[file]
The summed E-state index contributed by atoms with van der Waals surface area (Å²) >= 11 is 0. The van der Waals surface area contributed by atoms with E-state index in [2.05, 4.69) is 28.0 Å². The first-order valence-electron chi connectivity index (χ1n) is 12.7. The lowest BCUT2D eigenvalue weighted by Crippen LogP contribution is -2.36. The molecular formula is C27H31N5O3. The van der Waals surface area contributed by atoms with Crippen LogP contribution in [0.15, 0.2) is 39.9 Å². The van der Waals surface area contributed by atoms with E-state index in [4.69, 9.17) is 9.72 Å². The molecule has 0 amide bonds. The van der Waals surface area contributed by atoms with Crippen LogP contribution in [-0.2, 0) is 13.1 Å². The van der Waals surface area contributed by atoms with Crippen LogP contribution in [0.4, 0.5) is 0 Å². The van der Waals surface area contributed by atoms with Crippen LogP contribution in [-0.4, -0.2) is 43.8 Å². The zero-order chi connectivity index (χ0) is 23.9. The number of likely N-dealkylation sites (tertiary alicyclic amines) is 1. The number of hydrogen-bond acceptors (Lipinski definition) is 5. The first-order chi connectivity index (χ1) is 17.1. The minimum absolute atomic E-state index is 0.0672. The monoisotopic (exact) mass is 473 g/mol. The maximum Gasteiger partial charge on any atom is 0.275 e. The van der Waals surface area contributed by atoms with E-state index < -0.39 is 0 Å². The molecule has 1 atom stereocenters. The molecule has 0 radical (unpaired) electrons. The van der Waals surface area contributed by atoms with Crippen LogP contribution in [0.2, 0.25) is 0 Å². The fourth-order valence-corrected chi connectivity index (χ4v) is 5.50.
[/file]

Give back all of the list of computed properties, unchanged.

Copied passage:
The summed E-state index contributed by atoms with van der Waals surface area (Å²) >= 11 is 0. The van der Waals surface area contributed by atoms with E-state index in [2.05, 4.69) is 28.0 Å². The first-order valence-electron chi connectivity index (χ1n) is 12.7. The lowest BCUT2D eigenvalue weighted by Crippen LogP contribution is -2.36. The molecular formula is C27H31N5O3. The van der Waals surface area contributed by atoms with Crippen LogP contribution in [0.15, 0.2) is 39.9 Å². The van der Waals surface area contributed by atoms with E-state index in [4.69, 9.17) is 9.72 Å². The molecule has 0 amide bonds. The van der Waals surface area contributed by atoms with Crippen LogP contribution in [-0.2, 0) is 13.1 Å². The van der Waals surface area contributed by atoms with Crippen LogP contribution in [0.4, 0.5) is 0 Å². The van der Waals surface area contributed by atoms with Crippen LogP contribution in [-0.4, -0.2) is 43.8 Å². The zero-order chi connectivity index (χ0) is 23.9. The number of likely N-dealkylation sites (tertiary alicyclic amines) is 1. The number of hydrogen-bond acceptors (Lipinski definition) is 5. The first-order chi connectivity index (χ1) is 17.1. The minimum absolute atomic E-state index is 0.0672. The monoisotopic (exact) mass is 473 g/mol. The maximum Gasteiger partial charge on any atom is 0.275 e. The van der Waals surface area contributed by atoms with E-state index < -0.39 is 0 Å². The molecule has 1 atom stereocenters. The molecule has 0 radical (unpaired) electrons. The van der Waals surface area contributed by atoms with Crippen LogP contribution in [0.2, 0.25) is 0 Å². The fourth-order valence-corrected chi connectivity index (χ4v) is 5.50.